On the Money

Palcohol is 'innovative,' maker says, as parents beg to differ

Palcohol: Shaken & stirred
Palcohol: Shaken & stirred

It's a new take on the old-fashioned cocktail. It's called Palcohol, and it's got lawmakers and parents alike up in arms.

Palcohol is simply alcohol in powdered form that needs 6 ounces of water, juice or soda to create a spiked drink. The product's recent clearance for sale by the Alcohol and Tobacco Tax and Trade Bureau (TTB) has many in the public worried that misuse and abuse is bound to happen. A frequently cited worry is that some people could easily sneaking it into venues where alcohol isn't permitted, use it to spike drinks at public venues, and the potential that minors can gain access to it.

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Creator Mark Phillips, however, disagrees.

"It has so many innovative uses across so many different industries like in medicine, in the military, in aviation, in manufacturing, and commercial uses," Phillips told CNBC's "On the Money" in an interview. "It's a revolutionary product that can solve a lot of problems, save a lot of weight in shipping, and thus reduce the carbon footprint."

As an active sportsman, Phillips says he thought of powdered alcohol as a way to have a drink after hiking without the weight of liquor bottles. He believes the criticisms about the product are overblown, and that critics may be missing both Palcohol's objective and potential.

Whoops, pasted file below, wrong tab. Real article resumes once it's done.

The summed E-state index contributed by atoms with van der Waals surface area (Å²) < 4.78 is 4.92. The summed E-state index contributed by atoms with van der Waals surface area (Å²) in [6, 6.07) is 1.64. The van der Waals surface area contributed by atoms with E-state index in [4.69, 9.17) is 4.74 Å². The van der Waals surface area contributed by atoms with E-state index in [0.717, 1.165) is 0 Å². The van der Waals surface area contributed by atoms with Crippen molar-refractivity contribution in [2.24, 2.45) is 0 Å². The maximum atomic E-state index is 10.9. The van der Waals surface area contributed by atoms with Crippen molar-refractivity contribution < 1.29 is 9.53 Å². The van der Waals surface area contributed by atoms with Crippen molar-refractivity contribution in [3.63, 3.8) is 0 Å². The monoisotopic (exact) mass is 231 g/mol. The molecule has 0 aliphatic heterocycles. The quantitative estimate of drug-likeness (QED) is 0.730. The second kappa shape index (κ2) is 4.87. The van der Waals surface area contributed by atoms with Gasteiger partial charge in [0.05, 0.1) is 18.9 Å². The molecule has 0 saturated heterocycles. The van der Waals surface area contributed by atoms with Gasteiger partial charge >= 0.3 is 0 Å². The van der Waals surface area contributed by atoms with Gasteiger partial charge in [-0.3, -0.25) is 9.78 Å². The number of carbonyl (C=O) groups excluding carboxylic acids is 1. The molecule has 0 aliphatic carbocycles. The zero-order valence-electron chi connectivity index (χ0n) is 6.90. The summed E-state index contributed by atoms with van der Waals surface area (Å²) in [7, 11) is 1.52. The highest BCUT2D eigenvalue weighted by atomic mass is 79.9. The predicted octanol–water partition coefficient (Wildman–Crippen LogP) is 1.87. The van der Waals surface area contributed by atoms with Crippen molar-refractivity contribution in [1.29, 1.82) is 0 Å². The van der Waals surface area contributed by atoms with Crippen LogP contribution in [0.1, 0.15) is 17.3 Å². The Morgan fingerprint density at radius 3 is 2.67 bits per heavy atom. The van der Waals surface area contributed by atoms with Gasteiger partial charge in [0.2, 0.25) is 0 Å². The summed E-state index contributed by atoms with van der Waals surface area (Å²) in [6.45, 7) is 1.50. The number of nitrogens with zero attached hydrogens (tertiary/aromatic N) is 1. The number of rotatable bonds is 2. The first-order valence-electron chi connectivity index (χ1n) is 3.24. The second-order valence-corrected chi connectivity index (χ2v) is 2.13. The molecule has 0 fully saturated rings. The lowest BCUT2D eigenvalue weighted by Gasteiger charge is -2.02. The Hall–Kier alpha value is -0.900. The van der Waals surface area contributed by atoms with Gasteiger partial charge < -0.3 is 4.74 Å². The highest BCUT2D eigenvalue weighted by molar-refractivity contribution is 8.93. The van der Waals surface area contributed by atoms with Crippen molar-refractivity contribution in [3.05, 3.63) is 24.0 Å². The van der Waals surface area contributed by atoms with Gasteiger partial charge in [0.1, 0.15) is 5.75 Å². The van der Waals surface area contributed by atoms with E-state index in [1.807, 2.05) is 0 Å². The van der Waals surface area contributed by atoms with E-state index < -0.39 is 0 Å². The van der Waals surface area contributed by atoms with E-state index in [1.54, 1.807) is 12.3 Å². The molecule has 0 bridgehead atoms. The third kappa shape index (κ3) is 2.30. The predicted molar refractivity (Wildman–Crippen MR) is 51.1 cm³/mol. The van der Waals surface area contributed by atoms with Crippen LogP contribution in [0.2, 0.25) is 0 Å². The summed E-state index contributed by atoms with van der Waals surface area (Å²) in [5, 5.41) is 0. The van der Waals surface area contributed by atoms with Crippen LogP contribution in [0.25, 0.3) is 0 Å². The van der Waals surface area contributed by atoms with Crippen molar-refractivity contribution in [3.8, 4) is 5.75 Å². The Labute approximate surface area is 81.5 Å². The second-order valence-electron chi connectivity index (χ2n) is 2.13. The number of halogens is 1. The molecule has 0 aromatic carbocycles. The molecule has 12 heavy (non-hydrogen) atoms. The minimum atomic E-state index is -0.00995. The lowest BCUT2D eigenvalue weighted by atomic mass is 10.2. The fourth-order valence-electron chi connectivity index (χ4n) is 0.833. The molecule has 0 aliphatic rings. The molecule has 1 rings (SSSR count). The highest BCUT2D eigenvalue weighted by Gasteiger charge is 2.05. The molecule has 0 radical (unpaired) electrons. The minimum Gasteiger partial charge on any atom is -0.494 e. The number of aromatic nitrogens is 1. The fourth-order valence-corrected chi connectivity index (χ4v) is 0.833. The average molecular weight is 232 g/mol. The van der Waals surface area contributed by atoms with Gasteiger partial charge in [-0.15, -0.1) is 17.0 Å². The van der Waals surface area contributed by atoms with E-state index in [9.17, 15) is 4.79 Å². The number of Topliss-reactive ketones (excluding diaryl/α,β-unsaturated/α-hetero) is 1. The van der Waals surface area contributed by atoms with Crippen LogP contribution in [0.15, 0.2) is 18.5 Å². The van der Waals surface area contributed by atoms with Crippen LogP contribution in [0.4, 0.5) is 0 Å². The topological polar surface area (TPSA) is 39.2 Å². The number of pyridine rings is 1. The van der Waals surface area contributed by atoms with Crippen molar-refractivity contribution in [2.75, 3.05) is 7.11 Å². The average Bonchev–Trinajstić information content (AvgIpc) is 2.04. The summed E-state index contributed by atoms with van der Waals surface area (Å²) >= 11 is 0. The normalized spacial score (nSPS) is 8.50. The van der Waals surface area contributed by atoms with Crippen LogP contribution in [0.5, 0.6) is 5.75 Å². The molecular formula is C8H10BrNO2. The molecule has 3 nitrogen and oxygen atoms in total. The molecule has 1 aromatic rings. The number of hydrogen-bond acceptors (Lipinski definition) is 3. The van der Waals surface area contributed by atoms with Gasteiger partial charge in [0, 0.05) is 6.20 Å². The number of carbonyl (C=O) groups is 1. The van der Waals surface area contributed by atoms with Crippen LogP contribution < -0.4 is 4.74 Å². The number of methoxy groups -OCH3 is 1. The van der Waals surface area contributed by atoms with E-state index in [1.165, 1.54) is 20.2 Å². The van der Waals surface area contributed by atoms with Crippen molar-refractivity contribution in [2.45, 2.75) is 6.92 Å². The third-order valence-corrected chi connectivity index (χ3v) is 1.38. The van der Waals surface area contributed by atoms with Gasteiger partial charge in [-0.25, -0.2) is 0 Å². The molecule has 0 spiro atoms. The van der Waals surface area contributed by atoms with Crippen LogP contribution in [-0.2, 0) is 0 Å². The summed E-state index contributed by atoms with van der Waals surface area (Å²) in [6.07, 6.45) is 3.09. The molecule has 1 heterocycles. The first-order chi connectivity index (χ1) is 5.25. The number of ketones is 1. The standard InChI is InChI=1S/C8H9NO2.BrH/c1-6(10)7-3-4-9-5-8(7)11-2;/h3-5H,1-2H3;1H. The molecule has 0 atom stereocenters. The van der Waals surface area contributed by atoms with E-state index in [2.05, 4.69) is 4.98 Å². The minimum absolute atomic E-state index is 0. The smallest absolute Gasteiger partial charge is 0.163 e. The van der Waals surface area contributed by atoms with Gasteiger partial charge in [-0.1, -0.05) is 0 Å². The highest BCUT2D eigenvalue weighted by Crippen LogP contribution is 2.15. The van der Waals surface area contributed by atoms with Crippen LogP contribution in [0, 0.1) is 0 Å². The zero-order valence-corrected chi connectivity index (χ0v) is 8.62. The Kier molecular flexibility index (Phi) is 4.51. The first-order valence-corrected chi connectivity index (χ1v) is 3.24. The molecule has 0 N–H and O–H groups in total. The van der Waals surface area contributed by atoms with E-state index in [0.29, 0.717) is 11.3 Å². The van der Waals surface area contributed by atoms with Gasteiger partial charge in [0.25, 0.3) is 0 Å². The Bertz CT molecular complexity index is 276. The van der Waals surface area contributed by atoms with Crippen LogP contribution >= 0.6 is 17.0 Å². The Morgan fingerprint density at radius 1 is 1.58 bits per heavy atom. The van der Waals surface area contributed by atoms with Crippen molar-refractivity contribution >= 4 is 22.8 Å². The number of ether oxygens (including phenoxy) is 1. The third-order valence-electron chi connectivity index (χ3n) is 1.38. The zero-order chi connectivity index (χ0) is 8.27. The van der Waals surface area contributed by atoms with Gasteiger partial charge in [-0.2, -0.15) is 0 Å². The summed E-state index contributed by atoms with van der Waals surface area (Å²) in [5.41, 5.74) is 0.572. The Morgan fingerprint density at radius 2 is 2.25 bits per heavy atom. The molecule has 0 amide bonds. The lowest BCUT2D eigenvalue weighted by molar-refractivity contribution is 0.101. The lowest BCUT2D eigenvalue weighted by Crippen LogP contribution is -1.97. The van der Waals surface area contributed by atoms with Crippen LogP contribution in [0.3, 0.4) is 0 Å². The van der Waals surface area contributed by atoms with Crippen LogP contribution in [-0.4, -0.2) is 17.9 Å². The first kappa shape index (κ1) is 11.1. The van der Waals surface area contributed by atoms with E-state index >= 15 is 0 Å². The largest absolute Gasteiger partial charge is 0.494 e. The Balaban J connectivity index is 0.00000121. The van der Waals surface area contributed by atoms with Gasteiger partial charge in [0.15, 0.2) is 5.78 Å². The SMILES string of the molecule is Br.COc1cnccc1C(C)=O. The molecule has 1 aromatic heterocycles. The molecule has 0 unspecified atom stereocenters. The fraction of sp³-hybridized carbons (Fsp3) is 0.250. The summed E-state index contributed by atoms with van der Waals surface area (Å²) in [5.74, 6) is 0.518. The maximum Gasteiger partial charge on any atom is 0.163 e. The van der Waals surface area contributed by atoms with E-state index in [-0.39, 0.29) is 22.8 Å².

United in outrage

JOH_9344 | Flickr

Naturally, some states see it differently. South Carolina and Louisiana, for example, have already taken the step of banning it.

In addition, politicians have jumped into the fray. U.S. Senator Charles Schumer (D-N.Y.) introduced legislation last week to make Palcohol illegal. These are tactics that Phillips says will backfire.

"One thing we don't do we don't ban it because we learned that prohibition doesn't work. When you ban something, you lose all control over distribution," Phillips said.

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He argues that banning Palcohol will actually make it easier for teenagers to get, because the lack of regulation will make it easily accessible in a potential black market.

In response to the rising controversy, the Food and Drug Administration (FDA) released a statement to clarify that it had not approved Palcohol, despite what was being reported in the media. It had concluded that the uses of ingredients in the product were in compliance with FDA regulations, and therefore it had no legal reason to prohibit its sale.

As of now, the agency will watch Palcohol as it "may take further actions under its statutory authority if warranted."

Currently, Palcohol is not available for purchase. However, Phillips says he's still devising his distribution and pricing strategy but plans to sell Palcohol everywhere liquor is sold by the end of the summer.

The flavors available include vodka, rum, Cosmopolitan, and Powderita.